Dealing with your spouse’s debt liability after they pass away

Is the surviving partner legally liable to repay a debt incurred by the deceased spouse or can he seek exemption?

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The surviving partner has to repay debts of the deceased in specific circumstances.

The untimely death of a husband or wife not only leads to emotional trauma but financial distress as well. Among the many financial problems that surviving partners face, one is debt.

Is the surviving partner legally liable to repay a debt incurred by the deceased spouse or can he seek exemption? Let us consider different categories of debt:

  • Joint debt

A married couple usually opts for a joint home loan as joint applicants. If the primary applicant passes away, the liability for repaying a loan is passed on to the surviving co-signer or joint debtor. If a loan commitment is not honoured by the living co-applicant, the lender can take legal recourse in the civil court, Debt Recovery Tribunal or under the SARFAESI Act, depending on the facts and circumstances.

Also, while a co-owner is generally a co-borrower in a property, a co-borrower may not be a co-owner. A co-borrower accepts the responsibility for repaying a loan with the primary applicant but does not have ownership rights.

  • Secured debt

If a spouse dies while honouring a debt commitment on a secured loan, the surviving partner needs to intimate the creditor about the death and provide a copy of the death certificate. If the living partner does not service the debt, the lender can take possession of the collateral or enforce the security.

However, the lender cannot resort to coercive measures to compel the surviving spouse to make repayments, and any action for recovery or enforcement of security has to be as per the law. On the demise of a spouse, the security offered to the lender during his lifetime is enforceable.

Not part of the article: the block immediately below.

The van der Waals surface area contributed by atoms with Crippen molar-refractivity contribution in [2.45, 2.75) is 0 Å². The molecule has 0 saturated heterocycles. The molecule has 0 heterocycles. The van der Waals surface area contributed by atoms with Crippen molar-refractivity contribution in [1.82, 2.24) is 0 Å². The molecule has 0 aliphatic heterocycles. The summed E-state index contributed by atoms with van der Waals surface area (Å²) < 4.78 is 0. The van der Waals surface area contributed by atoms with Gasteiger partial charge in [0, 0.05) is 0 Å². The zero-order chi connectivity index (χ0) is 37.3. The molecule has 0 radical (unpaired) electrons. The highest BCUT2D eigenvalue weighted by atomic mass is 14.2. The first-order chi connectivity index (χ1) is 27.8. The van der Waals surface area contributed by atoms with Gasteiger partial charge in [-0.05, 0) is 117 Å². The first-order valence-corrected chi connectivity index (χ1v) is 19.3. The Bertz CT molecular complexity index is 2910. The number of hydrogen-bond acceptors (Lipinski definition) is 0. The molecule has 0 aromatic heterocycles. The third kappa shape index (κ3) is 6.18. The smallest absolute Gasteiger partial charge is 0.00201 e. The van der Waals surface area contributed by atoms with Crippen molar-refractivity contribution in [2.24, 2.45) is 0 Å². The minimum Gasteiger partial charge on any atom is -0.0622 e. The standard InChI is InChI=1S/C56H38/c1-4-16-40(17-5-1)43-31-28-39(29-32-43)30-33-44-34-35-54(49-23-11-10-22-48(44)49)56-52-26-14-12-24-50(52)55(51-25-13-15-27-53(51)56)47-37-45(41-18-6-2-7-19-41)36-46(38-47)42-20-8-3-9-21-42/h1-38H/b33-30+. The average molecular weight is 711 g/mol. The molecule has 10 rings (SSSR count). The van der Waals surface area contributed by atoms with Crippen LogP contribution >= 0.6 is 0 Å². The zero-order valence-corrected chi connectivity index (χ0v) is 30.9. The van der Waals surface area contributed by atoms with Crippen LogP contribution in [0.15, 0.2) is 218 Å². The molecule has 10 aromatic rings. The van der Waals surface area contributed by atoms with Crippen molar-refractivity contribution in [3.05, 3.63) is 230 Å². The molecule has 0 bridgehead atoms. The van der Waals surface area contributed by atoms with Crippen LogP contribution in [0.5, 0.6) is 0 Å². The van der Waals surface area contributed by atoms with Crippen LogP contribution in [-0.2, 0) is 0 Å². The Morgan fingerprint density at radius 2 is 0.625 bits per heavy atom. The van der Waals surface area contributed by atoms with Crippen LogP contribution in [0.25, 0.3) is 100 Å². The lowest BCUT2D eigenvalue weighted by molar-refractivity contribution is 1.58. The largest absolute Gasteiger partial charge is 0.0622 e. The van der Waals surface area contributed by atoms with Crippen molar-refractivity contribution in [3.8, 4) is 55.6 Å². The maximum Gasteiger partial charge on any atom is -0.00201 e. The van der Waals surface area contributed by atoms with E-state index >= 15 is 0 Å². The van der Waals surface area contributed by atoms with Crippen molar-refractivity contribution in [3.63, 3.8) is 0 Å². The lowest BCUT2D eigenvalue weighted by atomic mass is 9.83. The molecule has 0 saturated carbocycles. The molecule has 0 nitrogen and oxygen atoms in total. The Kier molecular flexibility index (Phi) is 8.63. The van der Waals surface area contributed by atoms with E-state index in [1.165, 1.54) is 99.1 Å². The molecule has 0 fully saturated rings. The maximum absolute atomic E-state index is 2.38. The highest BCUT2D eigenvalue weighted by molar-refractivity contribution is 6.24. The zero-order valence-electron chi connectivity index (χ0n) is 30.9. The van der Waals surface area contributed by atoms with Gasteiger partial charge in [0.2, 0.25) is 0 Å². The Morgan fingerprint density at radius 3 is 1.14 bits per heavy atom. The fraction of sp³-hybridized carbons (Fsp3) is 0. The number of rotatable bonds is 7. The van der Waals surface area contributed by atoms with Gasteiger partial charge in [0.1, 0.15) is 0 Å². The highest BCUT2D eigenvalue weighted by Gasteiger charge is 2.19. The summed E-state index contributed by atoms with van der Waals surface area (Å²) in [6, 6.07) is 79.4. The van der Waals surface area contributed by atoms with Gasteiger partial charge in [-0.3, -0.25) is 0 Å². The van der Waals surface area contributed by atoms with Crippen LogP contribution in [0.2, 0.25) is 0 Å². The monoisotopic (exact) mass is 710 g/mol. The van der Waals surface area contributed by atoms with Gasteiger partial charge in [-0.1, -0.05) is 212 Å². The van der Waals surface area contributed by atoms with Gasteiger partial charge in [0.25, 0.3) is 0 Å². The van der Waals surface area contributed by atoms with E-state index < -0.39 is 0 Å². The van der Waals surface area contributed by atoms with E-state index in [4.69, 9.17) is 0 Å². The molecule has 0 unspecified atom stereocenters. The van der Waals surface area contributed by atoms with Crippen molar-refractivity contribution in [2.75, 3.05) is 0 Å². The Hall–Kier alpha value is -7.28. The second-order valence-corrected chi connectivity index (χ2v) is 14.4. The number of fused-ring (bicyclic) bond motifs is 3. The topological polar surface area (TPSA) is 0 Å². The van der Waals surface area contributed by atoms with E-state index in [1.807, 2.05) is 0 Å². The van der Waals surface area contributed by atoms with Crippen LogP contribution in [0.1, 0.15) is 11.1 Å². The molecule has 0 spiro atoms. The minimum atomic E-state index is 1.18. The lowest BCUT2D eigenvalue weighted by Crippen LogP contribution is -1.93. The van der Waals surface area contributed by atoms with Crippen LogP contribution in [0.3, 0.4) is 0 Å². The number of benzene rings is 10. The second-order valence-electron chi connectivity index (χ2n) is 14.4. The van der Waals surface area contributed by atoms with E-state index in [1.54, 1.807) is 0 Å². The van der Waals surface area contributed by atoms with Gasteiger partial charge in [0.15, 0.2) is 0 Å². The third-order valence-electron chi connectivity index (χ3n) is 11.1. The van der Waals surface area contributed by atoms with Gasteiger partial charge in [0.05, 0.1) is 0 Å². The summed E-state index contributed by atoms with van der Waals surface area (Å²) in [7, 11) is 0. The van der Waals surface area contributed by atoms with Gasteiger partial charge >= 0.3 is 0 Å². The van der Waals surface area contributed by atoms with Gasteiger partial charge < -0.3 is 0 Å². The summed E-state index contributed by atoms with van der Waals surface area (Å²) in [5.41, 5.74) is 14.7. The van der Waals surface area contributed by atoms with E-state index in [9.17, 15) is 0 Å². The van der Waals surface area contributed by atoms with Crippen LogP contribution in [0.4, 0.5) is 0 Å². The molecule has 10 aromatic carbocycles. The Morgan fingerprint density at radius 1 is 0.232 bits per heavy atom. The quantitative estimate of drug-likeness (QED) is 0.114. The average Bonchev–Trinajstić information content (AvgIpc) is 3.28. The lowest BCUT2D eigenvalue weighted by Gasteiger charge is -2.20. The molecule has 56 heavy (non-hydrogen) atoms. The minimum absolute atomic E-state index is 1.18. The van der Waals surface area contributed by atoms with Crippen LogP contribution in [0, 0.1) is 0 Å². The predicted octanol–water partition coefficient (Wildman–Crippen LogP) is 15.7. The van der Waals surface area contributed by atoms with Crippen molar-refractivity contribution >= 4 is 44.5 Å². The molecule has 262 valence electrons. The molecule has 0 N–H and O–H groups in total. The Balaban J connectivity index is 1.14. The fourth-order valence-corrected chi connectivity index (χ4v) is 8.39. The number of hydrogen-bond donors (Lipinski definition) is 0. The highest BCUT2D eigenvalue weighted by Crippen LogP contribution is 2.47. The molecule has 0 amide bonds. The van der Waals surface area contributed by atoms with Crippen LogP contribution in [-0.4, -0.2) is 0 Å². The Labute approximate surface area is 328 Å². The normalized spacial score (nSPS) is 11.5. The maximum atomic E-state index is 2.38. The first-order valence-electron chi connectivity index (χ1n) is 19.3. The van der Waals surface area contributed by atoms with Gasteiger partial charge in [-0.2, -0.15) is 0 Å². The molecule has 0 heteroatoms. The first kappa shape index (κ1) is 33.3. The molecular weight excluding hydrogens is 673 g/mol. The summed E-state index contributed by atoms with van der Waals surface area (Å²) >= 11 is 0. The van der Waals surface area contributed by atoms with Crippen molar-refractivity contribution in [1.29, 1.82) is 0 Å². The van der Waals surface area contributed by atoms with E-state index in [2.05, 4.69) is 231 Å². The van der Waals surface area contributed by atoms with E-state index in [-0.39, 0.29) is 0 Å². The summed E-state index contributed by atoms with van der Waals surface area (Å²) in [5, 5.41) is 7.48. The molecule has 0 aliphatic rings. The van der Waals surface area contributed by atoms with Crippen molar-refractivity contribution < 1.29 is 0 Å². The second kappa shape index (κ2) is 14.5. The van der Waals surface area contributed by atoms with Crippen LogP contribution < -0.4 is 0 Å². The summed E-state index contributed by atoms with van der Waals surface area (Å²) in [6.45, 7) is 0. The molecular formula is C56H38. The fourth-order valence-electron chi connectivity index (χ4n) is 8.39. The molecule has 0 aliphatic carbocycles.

• Unsecured debt

Since there is no collateral for an unsecured loan, property seizure for loan recovery is ruled out. If a person passes away before repaying an unsecured loan, the lender cannot claim unpaid dues from the surviving partner or legal heirs of the deceased.

The legal heirs are liable to the lender only to the extent of value/assets, if inherited, from the deceased. If no assets are inherited, the surviving spouse or children have no liability towards the lender.

For instance, if the husband leaves behind movable or immovable assets which are inherited by the wife, the creditors can claim all such assets from the surviving spouse in accordance with the law. The court, in such an event, can attach all such assets and the creditors can recover the outstanding amount by selling these after initiating appropriate legal action.

If the surviving spouse has given a personal guarantee to the creditor for fulfilling the obligations undertaken by the deceased spouse, the process of attaching, applying or selling assets of the surviving spouse to recover the outstanding amount can be undertaken by the lender.

(The writer is Managing Partner, SNG & Partners)

(Disclaimer: The opinions expressed in this column are that of the writer. The facts and opinions expressed here do not reflect the views of www.economictimes.com.)